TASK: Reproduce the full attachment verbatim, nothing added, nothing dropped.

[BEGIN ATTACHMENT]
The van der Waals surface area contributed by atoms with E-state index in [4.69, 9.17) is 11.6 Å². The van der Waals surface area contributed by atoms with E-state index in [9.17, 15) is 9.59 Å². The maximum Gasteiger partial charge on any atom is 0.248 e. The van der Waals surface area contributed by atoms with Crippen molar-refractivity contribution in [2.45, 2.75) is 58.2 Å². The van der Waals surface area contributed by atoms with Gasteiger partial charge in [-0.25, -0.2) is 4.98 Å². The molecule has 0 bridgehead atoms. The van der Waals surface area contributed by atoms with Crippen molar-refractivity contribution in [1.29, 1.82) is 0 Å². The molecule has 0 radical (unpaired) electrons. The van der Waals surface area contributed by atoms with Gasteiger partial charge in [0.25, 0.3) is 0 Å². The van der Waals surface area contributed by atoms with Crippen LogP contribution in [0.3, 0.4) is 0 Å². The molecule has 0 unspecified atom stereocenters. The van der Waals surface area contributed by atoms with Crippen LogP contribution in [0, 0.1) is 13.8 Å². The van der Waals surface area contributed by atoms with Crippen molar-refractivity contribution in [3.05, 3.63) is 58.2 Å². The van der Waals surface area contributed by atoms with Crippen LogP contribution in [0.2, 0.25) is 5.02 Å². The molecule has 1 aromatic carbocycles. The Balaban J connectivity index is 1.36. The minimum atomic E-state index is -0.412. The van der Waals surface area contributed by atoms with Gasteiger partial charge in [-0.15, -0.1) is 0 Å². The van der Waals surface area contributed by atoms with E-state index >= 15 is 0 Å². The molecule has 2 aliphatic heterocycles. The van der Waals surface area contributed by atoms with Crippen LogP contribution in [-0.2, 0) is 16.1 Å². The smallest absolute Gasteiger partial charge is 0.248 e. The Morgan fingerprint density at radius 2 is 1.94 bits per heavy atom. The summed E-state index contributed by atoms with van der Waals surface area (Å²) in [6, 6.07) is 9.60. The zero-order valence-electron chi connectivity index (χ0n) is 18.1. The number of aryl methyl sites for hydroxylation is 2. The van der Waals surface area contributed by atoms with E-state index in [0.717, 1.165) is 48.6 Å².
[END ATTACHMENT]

The van der Waals surface area contributed by atoms with E-state index in [4.69, 9.17) is 11.6 Å². The van der Waals surface area contributed by atoms with E-state index in [9.17, 15) is 9.59 Å². The maximum Gasteiger partial charge on any atom is 0.248 e. The van der Waals surface area contributed by atoms with Crippen molar-refractivity contribution in [2.45, 2.75) is 58.2 Å². The van der Waals surface area contributed by atoms with Gasteiger partial charge in [-0.25, -0.2) is 4.98 Å². The molecule has 0 bridgehead atoms. The van der Waals surface area contributed by atoms with Crippen molar-refractivity contribution in [1.29, 1.82) is 0 Å². The molecule has 0 radical (unpaired) electrons. The van der Waals surface area contributed by atoms with Gasteiger partial charge in [0.25, 0.3) is 0 Å². The van der Waals surface area contributed by atoms with Crippen LogP contribution in [0.3, 0.4) is 0 Å². The molecule has 0 unspecified atom stereocenters. The van der Waals surface area contributed by atoms with Crippen LogP contribution in [0, 0.1) is 13.8 Å². The van der Waals surface area contributed by atoms with Crippen molar-refractivity contribution in [3.05, 3.63) is 58.2 Å². The van der Waals surface area contributed by atoms with Crippen LogP contribution in [0.2, 0.25) is 5.02 Å². The molecule has 1 aromatic carbocycles. The Balaban J connectivity index is 1.36. The minimum atomic E-state index is -0.412. The van der Waals surface area contributed by atoms with Gasteiger partial charge in [-0.15, -0.1) is 0 Å². The van der Waals surface area contributed by atoms with E-state index >= 15 is 0 Å². The molecule has 2 aliphatic heterocycles. The van der Waals surface area contributed by atoms with Crippen LogP contribution in [-0.2, 0) is 16.1 Å². The smallest absolute Gasteiger partial charge is 0.248 e. The Morgan fingerprint density at radius 2 is 1.94 bits per heavy atom. The summed E-state index contributed by atoms with van der Waals surface area (Å²) in [6, 6.07) is 9.60. The zero-order valence-electron chi connectivity index (χ0n) is 18.1. The number of aryl methyl sites for hydroxylation is 2. The van der Waals surface area contributed by atoms with E-state index in [0.717, 1.165) is 48.6 Å².